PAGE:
Webb’s life is dominated by music and muses. There are many heroines in the story, notably Susan Horton, a goddess-like cheerleader who inspired several of his greatest compositions. There are also great friendships, not least the mercurial Richard Harris, who deserves several chapters of his own. He disappears from the narrative rather abruptly. Webb extrapolates mysteriously: “The Irish can silently bury a grudge deeper and hold it longer than any other creatures under Heaven.”
The author’s prose is vivid and at times so florid that it resembles some of his more abstruse lyrics. He appears to be channelling MacArthur Park when he writes: “I remember her plain country short-sleeved dress and the pattern of tiny faded flowers run amok.” Other rhetorical flourishes: “I supposed life, if it continued , would be an endless series of ghostly tabernacles, rising like abandoned dreams from the white chalk of the West Texas back roads.” Elsewhere, he is more colloquial: a limousine is inelegantly referred to as a “black bastard” for no apparent reason.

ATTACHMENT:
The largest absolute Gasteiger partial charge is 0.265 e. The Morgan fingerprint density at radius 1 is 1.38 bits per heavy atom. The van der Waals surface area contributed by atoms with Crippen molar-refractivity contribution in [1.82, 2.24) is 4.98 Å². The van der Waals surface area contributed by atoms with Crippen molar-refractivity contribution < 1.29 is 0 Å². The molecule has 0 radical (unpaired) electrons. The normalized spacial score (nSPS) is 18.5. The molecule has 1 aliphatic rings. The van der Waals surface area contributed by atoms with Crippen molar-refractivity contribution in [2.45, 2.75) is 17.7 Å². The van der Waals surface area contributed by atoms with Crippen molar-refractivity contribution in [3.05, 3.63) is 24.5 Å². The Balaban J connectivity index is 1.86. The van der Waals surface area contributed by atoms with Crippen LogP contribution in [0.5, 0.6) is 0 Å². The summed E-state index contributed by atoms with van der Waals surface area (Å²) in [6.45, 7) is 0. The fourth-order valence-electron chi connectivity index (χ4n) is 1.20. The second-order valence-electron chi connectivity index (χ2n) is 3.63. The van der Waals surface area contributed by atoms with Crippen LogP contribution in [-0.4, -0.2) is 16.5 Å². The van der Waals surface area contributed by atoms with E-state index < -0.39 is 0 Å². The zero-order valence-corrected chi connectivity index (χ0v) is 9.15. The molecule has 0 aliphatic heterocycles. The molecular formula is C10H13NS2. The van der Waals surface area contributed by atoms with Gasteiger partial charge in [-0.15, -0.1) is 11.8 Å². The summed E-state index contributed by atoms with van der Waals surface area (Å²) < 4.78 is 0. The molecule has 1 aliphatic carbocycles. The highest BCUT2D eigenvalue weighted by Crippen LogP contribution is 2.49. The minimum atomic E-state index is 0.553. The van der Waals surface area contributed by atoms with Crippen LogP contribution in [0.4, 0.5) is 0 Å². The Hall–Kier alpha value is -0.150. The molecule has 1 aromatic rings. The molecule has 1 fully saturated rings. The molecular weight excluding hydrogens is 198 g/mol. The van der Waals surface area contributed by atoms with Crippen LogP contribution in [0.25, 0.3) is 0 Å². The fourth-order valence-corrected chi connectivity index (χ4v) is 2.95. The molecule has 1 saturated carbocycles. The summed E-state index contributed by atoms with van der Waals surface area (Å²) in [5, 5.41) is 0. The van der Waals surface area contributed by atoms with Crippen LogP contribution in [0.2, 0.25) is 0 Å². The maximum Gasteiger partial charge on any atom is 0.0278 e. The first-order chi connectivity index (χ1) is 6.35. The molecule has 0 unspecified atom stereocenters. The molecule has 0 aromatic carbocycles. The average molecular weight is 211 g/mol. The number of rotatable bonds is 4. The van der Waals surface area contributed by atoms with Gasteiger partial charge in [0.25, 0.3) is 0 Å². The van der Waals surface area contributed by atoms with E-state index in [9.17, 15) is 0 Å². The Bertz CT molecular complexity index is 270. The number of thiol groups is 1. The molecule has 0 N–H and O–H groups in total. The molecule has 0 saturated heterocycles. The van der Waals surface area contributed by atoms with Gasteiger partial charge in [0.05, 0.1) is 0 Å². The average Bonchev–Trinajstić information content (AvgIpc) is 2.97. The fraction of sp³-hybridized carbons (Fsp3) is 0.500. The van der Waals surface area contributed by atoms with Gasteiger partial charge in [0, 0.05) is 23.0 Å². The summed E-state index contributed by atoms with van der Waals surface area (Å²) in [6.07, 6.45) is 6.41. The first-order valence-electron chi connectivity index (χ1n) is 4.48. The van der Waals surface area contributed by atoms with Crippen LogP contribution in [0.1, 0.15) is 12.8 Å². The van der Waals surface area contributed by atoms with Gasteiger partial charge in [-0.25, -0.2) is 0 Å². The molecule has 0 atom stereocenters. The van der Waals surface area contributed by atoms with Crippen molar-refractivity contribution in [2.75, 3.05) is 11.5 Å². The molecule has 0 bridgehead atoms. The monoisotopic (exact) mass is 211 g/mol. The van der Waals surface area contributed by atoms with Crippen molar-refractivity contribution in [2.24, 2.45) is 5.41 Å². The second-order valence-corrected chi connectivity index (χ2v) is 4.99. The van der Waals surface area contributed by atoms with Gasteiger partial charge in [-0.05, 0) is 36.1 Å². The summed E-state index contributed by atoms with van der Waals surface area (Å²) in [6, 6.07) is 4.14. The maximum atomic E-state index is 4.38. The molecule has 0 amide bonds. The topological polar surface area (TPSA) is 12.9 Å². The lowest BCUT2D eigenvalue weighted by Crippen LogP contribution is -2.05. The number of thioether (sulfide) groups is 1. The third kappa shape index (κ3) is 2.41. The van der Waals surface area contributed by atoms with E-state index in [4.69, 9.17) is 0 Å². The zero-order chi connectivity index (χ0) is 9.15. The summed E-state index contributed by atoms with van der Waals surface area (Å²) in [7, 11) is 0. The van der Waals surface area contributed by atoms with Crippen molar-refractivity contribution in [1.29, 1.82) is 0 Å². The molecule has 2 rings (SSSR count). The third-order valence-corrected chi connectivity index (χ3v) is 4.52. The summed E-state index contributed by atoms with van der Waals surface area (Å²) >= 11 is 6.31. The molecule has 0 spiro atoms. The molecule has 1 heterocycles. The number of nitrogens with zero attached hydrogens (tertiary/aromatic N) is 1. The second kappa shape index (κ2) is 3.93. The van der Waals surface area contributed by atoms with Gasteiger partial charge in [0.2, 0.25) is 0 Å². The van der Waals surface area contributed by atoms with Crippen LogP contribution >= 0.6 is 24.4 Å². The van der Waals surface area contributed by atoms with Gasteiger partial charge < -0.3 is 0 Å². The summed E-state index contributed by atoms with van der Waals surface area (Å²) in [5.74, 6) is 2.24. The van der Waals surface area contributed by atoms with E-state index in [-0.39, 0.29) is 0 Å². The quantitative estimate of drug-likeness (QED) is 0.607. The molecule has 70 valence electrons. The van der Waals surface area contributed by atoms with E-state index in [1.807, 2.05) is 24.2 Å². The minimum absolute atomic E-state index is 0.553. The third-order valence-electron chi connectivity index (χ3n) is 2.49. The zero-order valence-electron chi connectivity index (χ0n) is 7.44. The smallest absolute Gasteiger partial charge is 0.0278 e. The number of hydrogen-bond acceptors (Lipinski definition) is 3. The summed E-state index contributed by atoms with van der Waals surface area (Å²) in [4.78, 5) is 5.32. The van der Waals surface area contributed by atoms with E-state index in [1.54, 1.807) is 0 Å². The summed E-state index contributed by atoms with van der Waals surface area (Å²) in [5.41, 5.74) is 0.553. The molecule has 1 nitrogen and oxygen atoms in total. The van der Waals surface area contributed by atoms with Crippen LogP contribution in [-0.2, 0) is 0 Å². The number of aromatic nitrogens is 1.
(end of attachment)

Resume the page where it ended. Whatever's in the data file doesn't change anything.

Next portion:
Webb is a great raconteur whose reminiscences appear honest and self-deprecating rather than sentimental or boastful. A recurring figure in the text is the devil, who accompanies Webb in several strange episodes. It’s not entirely clear whether he’s a person or an abstraction, but he’s real enough to Webb. The author’s tales of Nilsson, Lennon, McCartney and Harrison are all new to me and most welcome.